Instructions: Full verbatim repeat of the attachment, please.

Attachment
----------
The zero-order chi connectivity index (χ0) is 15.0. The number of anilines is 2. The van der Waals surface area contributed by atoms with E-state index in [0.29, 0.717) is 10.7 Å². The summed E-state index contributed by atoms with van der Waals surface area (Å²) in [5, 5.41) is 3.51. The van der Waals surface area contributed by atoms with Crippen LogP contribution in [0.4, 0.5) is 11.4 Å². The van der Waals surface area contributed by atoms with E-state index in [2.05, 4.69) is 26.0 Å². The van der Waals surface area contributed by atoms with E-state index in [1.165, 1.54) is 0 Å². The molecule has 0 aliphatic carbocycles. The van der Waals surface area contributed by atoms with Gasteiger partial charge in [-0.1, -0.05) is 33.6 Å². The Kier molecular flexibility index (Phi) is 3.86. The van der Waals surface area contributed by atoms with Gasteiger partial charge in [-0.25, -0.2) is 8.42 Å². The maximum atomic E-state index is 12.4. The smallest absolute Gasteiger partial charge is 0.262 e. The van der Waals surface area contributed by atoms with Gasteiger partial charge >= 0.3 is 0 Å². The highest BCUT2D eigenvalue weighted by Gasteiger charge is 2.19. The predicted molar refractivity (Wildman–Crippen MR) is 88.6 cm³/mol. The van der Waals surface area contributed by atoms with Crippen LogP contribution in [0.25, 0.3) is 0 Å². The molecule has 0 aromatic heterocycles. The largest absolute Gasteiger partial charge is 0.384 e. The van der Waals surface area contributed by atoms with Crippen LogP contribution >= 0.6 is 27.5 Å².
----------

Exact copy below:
The zero-order chi connectivity index (χ0) is 15.0. The number of anilines is 2. The van der Waals surface area contributed by atoms with E-state index in [0.29, 0.717) is 10.7 Å². The summed E-state index contributed by atoms with van der Waals surface area (Å²) in [5, 5.41) is 3.51. The van der Waals surface area contributed by atoms with Crippen LogP contribution in [0.4, 0.5) is 11.4 Å². The van der Waals surface area contributed by atoms with E-state index in [2.05, 4.69) is 26.0 Å². The van der Waals surface area contributed by atoms with E-state index in [1.165, 1.54) is 0 Å². The molecule has 0 aliphatic carbocycles. The van der Waals surface area contributed by atoms with Gasteiger partial charge in [-0.1, -0.05) is 33.6 Å². The Kier molecular flexibility index (Phi) is 3.86. The van der Waals surface area contributed by atoms with Gasteiger partial charge in [-0.25, -0.2) is 8.42 Å². The maximum atomic E-state index is 12.4. The smallest absolute Gasteiger partial charge is 0.262 e. The van der Waals surface area contributed by atoms with Gasteiger partial charge >= 0.3 is 0 Å². The highest BCUT2D eigenvalue weighted by Gasteiger charge is 2.19. The predicted molar refractivity (Wildman–Crippen MR) is 88.6 cm³/mol. The van der Waals surface area contributed by atoms with Crippen LogP contribution in [0.25, 0.3) is 0 Å². The molecule has 0 aromatic heterocycles. The largest absolute Gasteiger partial charge is 0.384 e. The van der Waals surface area contributed by atoms with Crippen LogP contribution >= 0.6 is 27.5 Å².